arXiv

This paper surveys the evolution of industrial concentration of the Brazilian automotive market as well as its positioning in the worldmarket. Data available by OICA (International Organization of Motor Vehicle Manufacturers) were used to better understand the characteristics of the Brazilian market on the world stage. A cluster analysis algorithm (by the k-means technique) ranks Brazil with a concentration profile in a group of countries like US and South Korea, in contrast to countries such as Germany, Canada and Japan, or even France and Italy. It is rather usual to characterize the market structure through industrial concentration indices: we revisit CR ratios (concentration ratios), HHI (Herfindahl-Hirschman index), B (Rosenbluth index), and CCI (Horvath comprehensive concentration index). Data of Anfavea-Brazil (Associacao Nacional dos Fabricantes de Veiculos Automotores) were used to estimate these indices in the period 2012-2018 for the national automobile industry. The values obtained indicate that by 1998 the automotive sector was behaving as an oligopoly-differentiated. However, the values of more recent periods (particularly CR4) strongly indicate that the sector is currently moderately concentrated and is changing for a quasi-devolved market.

arXiv

In this paper we propose a new model for pricing stock and dividend derivatives. We jointly specify dynamics for the stock price and the dividend rate such that the stock price is positive and the dividend rate non-negative. In its simplest form, the model features a dividend rate that is mean-reverting around a constant fraction of the stock price. The advantage of directly specifying dynamics for the dividend rate, as opposed to the more common approach of modeling the dividend yield, is that it is easier to keep the distribution of cumulative dividends tractable. The model is non-affine but does belong to the more general class of polynomial processes, which allows us to compute all conditional moments of the stock price and the cumulative dividends explicitly. In particular, we have closed-form expressions for the prices of stock and dividend futures. Prices of stock and dividend options are accurately approximated using a moment matching technique based on the principle of maximal entropy.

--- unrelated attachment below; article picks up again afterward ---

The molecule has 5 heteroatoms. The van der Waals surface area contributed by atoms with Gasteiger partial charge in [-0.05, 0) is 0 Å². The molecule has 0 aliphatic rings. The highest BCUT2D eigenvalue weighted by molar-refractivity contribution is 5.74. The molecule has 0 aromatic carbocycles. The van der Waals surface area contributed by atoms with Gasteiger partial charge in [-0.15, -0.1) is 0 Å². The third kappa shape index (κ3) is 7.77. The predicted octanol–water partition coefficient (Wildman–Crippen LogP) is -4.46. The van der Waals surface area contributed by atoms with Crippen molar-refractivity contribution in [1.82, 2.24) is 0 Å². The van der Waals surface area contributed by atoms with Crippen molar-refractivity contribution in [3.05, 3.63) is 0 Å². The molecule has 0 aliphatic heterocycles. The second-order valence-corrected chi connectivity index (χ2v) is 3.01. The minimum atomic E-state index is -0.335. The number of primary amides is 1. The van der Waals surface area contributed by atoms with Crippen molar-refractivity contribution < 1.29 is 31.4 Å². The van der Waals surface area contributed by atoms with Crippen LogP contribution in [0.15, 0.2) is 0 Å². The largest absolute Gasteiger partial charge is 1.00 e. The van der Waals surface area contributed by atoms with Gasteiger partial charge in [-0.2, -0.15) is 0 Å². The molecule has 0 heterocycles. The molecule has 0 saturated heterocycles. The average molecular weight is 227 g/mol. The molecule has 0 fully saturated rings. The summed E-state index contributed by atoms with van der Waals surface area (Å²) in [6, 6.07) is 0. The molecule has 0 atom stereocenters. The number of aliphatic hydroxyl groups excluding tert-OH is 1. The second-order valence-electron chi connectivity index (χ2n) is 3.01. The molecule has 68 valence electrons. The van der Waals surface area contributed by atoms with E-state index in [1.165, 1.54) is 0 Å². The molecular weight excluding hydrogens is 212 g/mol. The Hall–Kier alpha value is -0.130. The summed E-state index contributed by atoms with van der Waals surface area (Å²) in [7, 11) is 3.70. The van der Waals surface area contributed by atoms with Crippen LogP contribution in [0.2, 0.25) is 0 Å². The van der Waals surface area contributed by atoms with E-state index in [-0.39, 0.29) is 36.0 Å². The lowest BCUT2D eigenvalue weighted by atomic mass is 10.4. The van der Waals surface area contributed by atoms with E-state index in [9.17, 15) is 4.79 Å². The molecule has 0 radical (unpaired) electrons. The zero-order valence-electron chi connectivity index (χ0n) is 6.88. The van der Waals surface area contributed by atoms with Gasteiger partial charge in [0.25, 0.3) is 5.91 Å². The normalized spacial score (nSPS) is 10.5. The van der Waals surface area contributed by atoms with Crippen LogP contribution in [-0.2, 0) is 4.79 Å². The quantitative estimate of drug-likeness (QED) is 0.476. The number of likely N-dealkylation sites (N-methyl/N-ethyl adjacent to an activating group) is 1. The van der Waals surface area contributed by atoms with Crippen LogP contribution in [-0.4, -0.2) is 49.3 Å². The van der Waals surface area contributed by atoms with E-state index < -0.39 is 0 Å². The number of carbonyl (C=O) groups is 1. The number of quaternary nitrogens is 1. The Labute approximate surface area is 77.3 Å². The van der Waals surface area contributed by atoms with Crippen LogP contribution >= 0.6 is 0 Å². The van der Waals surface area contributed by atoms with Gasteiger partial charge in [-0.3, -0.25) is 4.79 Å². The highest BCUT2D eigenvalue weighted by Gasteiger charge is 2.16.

arXiv

Revenue sharing contracts between Content Providers (CPs) and Internet Service Providers (ISPs) can act as leverage for enhancing the infrastructure of the Internet. ISPs can be incentivized to make investments in network infrastructure that improve Quality of Service (QoS) for users if attractive contracts are negotiated between them and CPs. The idea here is that part of the net profit gained by CPs are given to ISPs to invest in the network. The Moral Hazard economic framework is used to model such an interaction, in which a principal determines a contract, and an agent reacts by adapting her effort. In our setting, several competitive CPs interact through one common ISP. Two cases are studied: (i) the ISP differentiates between the CPs and makes a (potentially) different investment to improve the QoS of each CP, and (ii) the ISP does not differentiate between CPs and makes a common investment for both. The last scenario can be viewed as \emph{network neutral behavior} on the part of the ISP. We analyse the optimal contracts and show that the CP that can better monetize its demand always prefers the non-neutral regime. Interestingly, ISP revenue, as well as social utility, are also found to be higher under the non-neutral regime.

arXiv

The disclosure of the VW emission manipulation scandal caused a quasi-experimental market shock to the observable environmental quality of VW diesel vehicles. To investigate the market reaction to this shock, we collect data from a used-car online advertisement platform. We find that the supply of used VW diesel vehicles increases after the VW emission scandal. The positive supply side effects increase with the probability of manipulation. Furthermore, we find negative impacts on the asking prices of used cars subject to a high probability of manipulation. We rationalize these findings with a model for sorting by the environmental quality of used cars.